The acquisition gives VeriSign the ability to better protect its about 1,000 managed security services customers, said Chris Babel, a general manager and vice president at the company. "Customers were looking for more proactive security protection."
Reston, Va.-based iDefense provides its customers information on security flaws and exploits by closely following the hacker community. The company also enlists the services of security researchers to identify flaws in software products. It then alerts the vendors and provides customers with protection information.
VeriSign of Mountain View, Calif., will offer the iDefense services to its managed-security customers. These organizations have hired VeriSign to manage their network security systems, such as firewalls and intrusion detection systems. The iDefense services will also continue to be sold separately, a VeriSign representative said.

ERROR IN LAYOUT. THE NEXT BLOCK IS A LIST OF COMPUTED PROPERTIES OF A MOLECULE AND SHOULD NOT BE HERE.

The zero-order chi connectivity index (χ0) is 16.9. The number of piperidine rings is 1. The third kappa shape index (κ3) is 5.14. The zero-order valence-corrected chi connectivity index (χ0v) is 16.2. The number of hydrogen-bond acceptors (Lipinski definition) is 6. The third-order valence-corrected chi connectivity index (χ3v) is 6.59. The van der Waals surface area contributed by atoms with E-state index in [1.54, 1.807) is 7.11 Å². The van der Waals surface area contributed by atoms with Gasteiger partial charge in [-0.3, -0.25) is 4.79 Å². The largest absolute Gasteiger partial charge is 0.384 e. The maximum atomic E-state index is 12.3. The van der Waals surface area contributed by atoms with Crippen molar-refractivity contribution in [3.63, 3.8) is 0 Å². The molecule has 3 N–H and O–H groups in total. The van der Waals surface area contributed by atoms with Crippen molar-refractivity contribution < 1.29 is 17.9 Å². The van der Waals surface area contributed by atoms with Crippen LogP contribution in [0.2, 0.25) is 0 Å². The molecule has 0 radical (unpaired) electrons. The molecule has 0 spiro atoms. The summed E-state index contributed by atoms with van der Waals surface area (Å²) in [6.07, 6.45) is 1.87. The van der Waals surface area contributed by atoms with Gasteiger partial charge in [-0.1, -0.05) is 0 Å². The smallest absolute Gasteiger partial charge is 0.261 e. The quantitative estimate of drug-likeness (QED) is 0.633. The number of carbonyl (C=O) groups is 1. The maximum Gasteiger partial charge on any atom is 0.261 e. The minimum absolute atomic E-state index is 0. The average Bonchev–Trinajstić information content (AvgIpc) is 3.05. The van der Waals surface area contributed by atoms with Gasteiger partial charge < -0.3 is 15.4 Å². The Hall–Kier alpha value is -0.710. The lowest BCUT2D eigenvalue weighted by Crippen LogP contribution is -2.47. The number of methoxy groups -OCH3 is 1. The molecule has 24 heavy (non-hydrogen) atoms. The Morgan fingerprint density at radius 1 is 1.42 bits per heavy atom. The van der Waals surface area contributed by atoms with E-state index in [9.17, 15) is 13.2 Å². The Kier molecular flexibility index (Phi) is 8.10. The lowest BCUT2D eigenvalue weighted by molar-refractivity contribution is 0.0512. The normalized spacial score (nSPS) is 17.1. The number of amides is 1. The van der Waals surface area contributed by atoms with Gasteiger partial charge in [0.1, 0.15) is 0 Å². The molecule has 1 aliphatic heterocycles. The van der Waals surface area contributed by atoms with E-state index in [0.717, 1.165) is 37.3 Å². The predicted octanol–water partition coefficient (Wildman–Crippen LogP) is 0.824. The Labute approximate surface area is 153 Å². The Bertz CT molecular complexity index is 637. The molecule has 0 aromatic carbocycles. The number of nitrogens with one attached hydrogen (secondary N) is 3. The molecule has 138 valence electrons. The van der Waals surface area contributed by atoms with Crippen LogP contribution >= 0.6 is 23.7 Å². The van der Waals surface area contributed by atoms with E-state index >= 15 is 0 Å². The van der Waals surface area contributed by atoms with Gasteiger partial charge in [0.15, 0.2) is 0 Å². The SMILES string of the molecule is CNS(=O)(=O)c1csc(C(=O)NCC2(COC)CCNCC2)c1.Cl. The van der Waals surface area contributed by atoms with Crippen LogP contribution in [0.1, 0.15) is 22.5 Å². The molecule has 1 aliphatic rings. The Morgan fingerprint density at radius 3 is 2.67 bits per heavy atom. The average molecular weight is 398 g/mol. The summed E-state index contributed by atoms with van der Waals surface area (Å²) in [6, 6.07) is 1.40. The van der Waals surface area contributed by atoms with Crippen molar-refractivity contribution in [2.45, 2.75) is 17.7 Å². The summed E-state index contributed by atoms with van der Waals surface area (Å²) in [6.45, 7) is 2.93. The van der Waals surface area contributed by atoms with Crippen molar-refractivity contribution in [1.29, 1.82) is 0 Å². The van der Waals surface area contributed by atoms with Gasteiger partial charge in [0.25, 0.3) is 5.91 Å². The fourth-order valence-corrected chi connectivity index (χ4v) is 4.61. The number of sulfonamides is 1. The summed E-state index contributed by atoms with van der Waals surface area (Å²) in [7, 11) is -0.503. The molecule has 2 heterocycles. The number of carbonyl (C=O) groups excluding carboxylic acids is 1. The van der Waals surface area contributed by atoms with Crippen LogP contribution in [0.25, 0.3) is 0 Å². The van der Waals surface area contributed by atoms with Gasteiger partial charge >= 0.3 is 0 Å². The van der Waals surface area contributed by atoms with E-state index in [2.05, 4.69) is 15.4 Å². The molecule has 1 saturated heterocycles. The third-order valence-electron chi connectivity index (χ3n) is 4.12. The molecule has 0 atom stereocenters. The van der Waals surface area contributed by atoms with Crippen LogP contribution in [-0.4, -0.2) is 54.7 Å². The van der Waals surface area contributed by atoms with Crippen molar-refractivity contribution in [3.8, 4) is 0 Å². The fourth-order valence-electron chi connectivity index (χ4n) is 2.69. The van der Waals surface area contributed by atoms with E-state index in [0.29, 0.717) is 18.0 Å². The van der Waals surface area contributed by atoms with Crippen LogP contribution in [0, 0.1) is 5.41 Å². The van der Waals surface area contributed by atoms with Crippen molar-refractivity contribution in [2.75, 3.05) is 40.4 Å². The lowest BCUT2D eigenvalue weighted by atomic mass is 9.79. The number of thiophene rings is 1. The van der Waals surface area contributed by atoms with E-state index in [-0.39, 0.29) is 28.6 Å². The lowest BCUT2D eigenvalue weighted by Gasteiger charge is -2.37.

iDefense expects its research will benefit from the real-time data on Internet attacks that VeriSign can provide through its managed security services, said John Watters, chairman and CEO of iDefense. The researchers previously did not have access to such extensive data from customer networks, he said.
The acquisition is the latest example of consolidation in the security industry. Several of VeriSign's rivals in the space have been active with mergers and acquisitions over the past year, including Symantec and Cybertrust. Other players include Internet Security Systems and Counterpane.
iDefense has 45 employees. All join VeriSign, and Watters will continue to head the group, a company representative said. There will be no change in service to the about 50 current iDefense customers, he said.